Chuck Robbins — Chairman and Chief Executive Officer

It’s a very good question. I think we went through a few weeks where customers were solely focused on business continuity and getting themselves prepared for this work from home environment and then I think they took a breath for a couple of weeks and then they stepped back and I could even see it in how we worked as a company, we were solely focused on the immediate virus response getting our teams up and running, getting our customers up and running, making sure we had investments in the community and all those things and then frankly we took a breather and now even my calendar and the things that we’re focused on are much more sort of the traditional business issues and how we move forward and I think our customers are in the same mode. I think again they dealt with business continuity. They took a few weeks to figure out okay, based on this, how do I re-prioritize the projects that I have — that I had planned for the rest of the year and I think every customer is at a different phase right now on how they’re deploying it and it’s going to be very industry specific as to who moves forward.

I’ll give you a few examples. Obviously, we’re working very closely with higher education because you see in the news the discussion around whether students will be on campus in the fall. As one of the heads of one of the biggest systems in the United States told me, they used anything and everything they could to get students online back in March and now they need to go step back and actually build the real robust long-term architecture that they need and we’re working with them to do that. I think healthcare is one that they’re going to make investments. I think telehealth is here finally and I think that’s going to change forever and I think that those — that industry will continue to work and build out a more robust architecture to support telehealth as opposed to what we put together as quickly as we could with them over the last few months.

You got the hospitality, the leisure, the travel that are going to struggle, which is one of the big reasons we wanted to make sure we got our financing program out there candidly is if they need to make investments during this time, we want to help them do that. Not only is it the right thing to do, but they remember afterwards that we were partners to them during their tough time and I think you see financial services moving ahead. So it’s going to vary greatly by industry, but I think we’re going to have better visibility in the next 60 days or so.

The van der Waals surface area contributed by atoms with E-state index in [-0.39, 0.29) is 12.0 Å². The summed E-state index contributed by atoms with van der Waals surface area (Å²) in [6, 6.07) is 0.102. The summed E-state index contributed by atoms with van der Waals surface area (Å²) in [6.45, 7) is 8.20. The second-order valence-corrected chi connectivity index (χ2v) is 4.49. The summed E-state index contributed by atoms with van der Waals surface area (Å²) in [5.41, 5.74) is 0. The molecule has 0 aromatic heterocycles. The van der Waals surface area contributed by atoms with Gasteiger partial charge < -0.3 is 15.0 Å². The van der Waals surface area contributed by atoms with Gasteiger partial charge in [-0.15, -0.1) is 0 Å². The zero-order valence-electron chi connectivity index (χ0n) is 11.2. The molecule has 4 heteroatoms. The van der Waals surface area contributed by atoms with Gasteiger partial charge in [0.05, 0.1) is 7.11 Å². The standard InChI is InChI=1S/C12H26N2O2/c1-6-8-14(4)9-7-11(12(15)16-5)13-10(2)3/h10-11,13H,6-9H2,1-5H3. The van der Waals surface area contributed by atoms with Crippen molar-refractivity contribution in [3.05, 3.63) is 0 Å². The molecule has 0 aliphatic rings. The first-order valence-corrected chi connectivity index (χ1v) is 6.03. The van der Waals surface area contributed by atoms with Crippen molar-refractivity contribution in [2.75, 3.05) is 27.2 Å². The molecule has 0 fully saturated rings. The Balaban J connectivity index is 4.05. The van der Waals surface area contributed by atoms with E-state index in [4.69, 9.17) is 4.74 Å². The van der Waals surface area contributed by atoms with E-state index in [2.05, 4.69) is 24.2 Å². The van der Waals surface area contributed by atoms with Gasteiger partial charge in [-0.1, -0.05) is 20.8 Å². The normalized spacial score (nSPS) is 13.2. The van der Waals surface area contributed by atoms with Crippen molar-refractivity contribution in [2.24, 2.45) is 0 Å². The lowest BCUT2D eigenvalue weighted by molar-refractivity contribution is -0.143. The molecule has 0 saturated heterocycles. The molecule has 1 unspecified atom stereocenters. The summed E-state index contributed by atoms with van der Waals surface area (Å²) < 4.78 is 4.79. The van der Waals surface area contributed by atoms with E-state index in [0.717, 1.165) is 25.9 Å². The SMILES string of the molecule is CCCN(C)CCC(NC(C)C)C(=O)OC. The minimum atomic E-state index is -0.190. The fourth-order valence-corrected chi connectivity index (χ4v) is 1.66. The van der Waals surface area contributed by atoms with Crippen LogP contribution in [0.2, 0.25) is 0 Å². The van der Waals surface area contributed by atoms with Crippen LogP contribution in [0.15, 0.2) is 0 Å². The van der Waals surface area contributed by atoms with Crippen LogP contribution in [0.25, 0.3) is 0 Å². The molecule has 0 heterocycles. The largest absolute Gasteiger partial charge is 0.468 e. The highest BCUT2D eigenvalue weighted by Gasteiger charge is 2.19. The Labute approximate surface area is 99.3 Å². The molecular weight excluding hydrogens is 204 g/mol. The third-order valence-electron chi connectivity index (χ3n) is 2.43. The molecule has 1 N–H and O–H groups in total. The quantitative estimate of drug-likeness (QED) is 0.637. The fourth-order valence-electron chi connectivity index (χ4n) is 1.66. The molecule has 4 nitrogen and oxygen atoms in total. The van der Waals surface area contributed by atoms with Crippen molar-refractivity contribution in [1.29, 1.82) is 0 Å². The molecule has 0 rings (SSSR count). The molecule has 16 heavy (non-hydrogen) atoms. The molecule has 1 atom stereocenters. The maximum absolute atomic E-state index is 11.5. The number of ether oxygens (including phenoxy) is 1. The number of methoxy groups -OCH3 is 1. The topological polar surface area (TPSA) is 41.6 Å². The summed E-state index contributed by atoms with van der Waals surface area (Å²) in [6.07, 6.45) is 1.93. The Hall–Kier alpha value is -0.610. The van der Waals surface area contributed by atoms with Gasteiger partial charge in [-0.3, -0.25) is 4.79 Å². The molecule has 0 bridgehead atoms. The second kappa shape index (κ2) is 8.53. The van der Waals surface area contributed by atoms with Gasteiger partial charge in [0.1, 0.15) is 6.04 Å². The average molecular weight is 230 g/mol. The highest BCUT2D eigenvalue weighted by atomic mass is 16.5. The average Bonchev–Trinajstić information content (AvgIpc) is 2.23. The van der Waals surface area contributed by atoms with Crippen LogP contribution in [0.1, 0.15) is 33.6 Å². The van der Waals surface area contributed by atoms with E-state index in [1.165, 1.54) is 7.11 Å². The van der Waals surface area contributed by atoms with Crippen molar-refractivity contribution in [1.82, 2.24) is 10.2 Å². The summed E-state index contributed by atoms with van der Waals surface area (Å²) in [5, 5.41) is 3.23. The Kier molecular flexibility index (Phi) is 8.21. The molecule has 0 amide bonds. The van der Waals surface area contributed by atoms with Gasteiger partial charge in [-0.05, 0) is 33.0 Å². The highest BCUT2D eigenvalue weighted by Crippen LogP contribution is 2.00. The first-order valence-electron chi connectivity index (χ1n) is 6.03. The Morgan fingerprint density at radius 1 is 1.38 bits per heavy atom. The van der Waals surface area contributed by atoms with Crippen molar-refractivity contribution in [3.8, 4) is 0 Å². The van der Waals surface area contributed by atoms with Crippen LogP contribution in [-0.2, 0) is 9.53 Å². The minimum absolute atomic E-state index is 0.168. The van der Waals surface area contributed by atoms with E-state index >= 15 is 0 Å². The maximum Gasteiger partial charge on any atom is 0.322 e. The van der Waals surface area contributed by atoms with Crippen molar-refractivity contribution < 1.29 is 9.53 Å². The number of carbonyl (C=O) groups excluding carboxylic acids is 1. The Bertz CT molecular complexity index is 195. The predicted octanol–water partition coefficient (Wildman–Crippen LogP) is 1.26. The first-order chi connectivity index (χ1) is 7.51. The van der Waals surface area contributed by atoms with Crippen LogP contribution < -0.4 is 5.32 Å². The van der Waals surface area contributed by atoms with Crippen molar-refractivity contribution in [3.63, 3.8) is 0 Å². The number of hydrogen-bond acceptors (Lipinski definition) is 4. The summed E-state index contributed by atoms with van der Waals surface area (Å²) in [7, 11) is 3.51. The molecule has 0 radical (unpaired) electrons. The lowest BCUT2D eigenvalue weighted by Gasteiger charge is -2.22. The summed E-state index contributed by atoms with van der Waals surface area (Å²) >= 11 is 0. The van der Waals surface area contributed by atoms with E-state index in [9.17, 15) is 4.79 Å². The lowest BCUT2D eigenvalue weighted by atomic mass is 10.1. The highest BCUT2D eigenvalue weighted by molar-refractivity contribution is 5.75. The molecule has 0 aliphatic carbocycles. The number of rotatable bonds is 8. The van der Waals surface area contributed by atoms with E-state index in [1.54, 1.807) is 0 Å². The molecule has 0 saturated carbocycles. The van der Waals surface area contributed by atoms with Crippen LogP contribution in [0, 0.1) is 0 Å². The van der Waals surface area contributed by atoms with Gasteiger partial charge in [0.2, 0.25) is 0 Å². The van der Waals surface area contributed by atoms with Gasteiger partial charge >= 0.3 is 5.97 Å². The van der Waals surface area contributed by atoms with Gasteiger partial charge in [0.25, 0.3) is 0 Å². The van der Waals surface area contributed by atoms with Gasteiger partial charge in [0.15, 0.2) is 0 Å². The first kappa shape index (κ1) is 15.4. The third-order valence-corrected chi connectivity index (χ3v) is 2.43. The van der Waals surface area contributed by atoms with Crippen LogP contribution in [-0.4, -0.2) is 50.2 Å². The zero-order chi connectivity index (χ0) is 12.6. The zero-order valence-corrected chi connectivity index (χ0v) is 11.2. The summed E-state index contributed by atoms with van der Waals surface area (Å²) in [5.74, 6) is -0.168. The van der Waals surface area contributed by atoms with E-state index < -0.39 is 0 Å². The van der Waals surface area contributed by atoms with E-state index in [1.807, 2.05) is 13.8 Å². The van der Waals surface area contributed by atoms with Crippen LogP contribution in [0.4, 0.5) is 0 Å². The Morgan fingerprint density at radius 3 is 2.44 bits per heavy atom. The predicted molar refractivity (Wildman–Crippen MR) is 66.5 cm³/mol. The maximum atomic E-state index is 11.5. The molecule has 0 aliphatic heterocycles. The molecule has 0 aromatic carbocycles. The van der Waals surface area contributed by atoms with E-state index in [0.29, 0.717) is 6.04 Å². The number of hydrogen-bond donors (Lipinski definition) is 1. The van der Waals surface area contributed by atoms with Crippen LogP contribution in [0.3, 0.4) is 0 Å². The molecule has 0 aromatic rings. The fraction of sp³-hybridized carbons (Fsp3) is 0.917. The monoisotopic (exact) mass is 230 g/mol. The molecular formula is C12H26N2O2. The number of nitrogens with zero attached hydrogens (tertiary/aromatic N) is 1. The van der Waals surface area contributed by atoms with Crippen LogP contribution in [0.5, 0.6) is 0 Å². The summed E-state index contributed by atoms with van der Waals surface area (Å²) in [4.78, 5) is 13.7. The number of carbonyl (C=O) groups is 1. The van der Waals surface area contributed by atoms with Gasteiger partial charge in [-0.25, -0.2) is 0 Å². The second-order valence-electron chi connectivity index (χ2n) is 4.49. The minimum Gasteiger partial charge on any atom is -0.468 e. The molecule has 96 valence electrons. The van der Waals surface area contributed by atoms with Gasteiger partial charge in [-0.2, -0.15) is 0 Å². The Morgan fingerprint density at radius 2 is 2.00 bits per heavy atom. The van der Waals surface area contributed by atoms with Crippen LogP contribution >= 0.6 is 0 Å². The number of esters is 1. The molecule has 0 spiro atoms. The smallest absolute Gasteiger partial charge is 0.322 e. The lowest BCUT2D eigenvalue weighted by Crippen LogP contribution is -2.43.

Meta Marshall — Morgan Stanley — Analyst

Great, thank you.

Marilyn Mora — Head of Investor Relations

Next question please.

Operator

Thank you. Tal Liani from Bank of America. You may go ahead, sir.

Tal Liani — Bank of America — Analyst

Hi guys. Services was one of the only areas that grew both sequentially and year-over-year and the question is, why don’t we see the impact of, first of all, what are the drivers for that and why don’t we see the impact of COVID-19. We’re hearing from others that customers are less willing because of the uncertainty to sign on contracts that are longer than one year. So they see the parallel decline in services and just — I would like to get an update on this space and how long does it take it to follow the trends in Infrastructure Platforms and the other products?

Kelly A. Kramer — Executive Vice President and Chief Financial Officer

Hi, Tal. That’s a good question. So I would say, yeah, we had another strong quarter in Q3 and again, it has been driven by like their solution support and their software support. That continues to be a big driver of it, but your point is — of what you’re hearing from other companies is absolutely true and what’s happening to us I would say that I expect pressure in my guide for Q4. I have some pressure to services there and where we’re seeing it is on things that are like in our advanced services, our proactive services, consulting kind of things, those things that are either discretionary or you only make progress when you’re actually in the enterprises, those are seeing pressure that I think will see translate like hitting milestones or doing projects and then in terms of the maintenance, there is a lag usually on infrastructure maintenance when the order drag [Phonetic], there is usually a lag for a while. So we’ll start to feel maybe a little bit of that in the upcoming quarters, but overall, that’s a very solid business and we’ve gone through cycles like this before and we always come out pretty strong on that, but I think your point is a fair point.